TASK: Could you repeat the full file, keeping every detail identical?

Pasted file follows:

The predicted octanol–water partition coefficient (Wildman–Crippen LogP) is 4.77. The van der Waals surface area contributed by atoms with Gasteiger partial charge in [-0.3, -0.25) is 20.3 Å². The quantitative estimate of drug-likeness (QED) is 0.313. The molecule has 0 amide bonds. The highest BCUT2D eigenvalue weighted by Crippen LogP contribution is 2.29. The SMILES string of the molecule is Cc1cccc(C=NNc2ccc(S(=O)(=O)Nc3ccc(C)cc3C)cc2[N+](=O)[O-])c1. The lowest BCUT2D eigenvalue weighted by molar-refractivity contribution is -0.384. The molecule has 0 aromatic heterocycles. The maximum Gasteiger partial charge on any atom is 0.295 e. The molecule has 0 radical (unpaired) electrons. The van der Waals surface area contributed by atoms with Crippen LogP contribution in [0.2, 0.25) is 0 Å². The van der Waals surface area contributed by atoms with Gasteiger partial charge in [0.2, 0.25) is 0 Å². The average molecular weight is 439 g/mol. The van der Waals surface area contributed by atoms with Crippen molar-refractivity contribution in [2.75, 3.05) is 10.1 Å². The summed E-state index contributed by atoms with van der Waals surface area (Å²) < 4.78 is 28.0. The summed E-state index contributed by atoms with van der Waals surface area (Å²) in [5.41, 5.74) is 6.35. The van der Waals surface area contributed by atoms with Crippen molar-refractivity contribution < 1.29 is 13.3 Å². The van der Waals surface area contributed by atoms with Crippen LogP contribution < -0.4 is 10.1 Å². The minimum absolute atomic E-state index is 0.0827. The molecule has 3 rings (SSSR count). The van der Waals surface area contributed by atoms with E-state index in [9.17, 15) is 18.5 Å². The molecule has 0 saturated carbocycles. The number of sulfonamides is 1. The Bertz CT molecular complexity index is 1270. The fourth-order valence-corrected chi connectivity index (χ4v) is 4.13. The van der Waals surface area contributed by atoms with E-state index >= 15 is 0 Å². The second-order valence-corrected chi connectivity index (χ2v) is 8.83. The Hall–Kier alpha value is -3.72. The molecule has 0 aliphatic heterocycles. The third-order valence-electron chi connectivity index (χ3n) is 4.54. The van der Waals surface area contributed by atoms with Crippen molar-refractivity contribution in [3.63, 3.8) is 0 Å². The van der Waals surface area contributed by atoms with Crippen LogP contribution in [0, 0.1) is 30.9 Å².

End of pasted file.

The predicted octanol–water partition coefficient (Wildman–Crippen LogP) is 4.77. The van der Waals surface area contributed by atoms with Gasteiger partial charge in [-0.3, -0.25) is 20.3 Å². The quantitative estimate of drug-likeness (QED) is 0.313. The molecule has 0 amide bonds. The highest BCUT2D eigenvalue weighted by Crippen LogP contribution is 2.29. The SMILES string of the molecule is Cc1cccc(C=NNc2ccc(S(=O)(=O)Nc3ccc(C)cc3C)cc2[N+](=O)[O-])c1. The lowest BCUT2D eigenvalue weighted by molar-refractivity contribution is -0.384. The molecule has 0 aromatic heterocycles. The maximum Gasteiger partial charge on any atom is 0.295 e. The molecule has 0 radical (unpaired) electrons. The van der Waals surface area contributed by atoms with Crippen LogP contribution in [0.2, 0.25) is 0 Å². The van der Waals surface area contributed by atoms with Gasteiger partial charge in [0.2, 0.25) is 0 Å². The average molecular weight is 439 g/mol. The van der Waals surface area contributed by atoms with Crippen molar-refractivity contribution in [2.75, 3.05) is 10.1 Å². The summed E-state index contributed by atoms with van der Waals surface area (Å²) < 4.78 is 28.0. The summed E-state index contributed by atoms with van der Waals surface area (Å²) in [5.41, 5.74) is 6.35. The van der Waals surface area contributed by atoms with Crippen molar-refractivity contribution < 1.29 is 13.3 Å². The van der Waals surface area contributed by atoms with Crippen LogP contribution < -0.4 is 10.1 Å². The minimum absolute atomic E-state index is 0.0827. The molecule has 3 rings (SSSR count). The van der Waals surface area contributed by atoms with E-state index in [9.17, 15) is 18.5 Å². The molecule has 0 saturated carbocycles. The number of sulfonamides is 1. The Bertz CT molecular complexity index is 1270. The fourth-order valence-corrected chi connectivity index (χ4v) is 4.13. The van der Waals surface area contributed by atoms with E-state index >= 15 is 0 Å². The second-order valence-corrected chi connectivity index (χ2v) is 8.83. The Hall–Kier alpha value is -3.72. The molecule has 0 aliphatic heterocycles. The third-order valence-electron chi connectivity index (χ3n) is 4.54. The van der Waals surface area contributed by atoms with Crippen molar-refractivity contribution in [3.63, 3.8) is 0 Å². The van der Waals surface area contributed by atoms with Crippen LogP contribution in [0, 0.1) is 30.9 Å².